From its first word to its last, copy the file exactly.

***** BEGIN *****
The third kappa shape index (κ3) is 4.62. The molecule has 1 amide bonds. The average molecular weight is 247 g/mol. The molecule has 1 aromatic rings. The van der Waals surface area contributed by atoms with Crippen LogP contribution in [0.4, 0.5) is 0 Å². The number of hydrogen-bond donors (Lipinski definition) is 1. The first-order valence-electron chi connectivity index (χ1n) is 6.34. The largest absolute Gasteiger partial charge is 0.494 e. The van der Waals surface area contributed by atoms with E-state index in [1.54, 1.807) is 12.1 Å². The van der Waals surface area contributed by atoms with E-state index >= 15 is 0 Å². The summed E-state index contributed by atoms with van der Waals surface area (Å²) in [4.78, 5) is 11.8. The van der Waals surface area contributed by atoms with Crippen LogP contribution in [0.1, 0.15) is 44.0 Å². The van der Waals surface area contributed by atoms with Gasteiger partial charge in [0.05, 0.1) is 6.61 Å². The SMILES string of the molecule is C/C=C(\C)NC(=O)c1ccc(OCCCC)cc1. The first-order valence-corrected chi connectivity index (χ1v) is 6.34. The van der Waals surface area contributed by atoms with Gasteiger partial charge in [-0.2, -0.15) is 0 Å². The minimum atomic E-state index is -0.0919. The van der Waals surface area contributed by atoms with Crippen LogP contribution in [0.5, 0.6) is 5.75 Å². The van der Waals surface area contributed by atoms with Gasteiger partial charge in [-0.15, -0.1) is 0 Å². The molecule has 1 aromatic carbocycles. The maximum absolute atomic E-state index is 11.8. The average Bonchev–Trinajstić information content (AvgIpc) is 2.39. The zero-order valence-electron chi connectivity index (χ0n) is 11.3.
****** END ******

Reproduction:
The third kappa shape index (κ3) is 4.62. The molecule has 1 amide bonds. The average molecular weight is 247 g/mol. The molecule has 1 aromatic rings. The van der Waals surface area contributed by atoms with Crippen LogP contribution in [0.4, 0.5) is 0 Å². The number of hydrogen-bond donors (Lipinski definition) is 1. The first-order valence-electron chi connectivity index (χ1n) is 6.34. The largest absolute Gasteiger partial charge is 0.494 e. The van der Waals surface area contributed by atoms with E-state index in [1.54, 1.807) is 12.1 Å². The van der Waals surface area contributed by atoms with E-state index >= 15 is 0 Å². The summed E-state index contributed by atoms with van der Waals surface area (Å²) in [4.78, 5) is 11.8. The van der Waals surface area contributed by atoms with Crippen LogP contribution in [0.1, 0.15) is 44.0 Å². The van der Waals surface area contributed by atoms with Gasteiger partial charge in [0.05, 0.1) is 6.61 Å². The SMILES string of the molecule is C/C=C(\C)NC(=O)c1ccc(OCCCC)cc1. The first-order valence-corrected chi connectivity index (χ1v) is 6.34. The van der Waals surface area contributed by atoms with Gasteiger partial charge in [-0.2, -0.15) is 0 Å². The minimum atomic E-state index is -0.0919. The van der Waals surface area contributed by atoms with Crippen LogP contribution in [0.5, 0.6) is 5.75 Å². The van der Waals surface area contributed by atoms with Gasteiger partial charge in [-0.15, -0.1) is 0 Å². The molecule has 1 aromatic carbocycles. The maximum absolute atomic E-state index is 11.8. The average Bonchev–Trinajstić information content (AvgIpc) is 2.39. The zero-order valence-electron chi connectivity index (χ0n) is 11.3.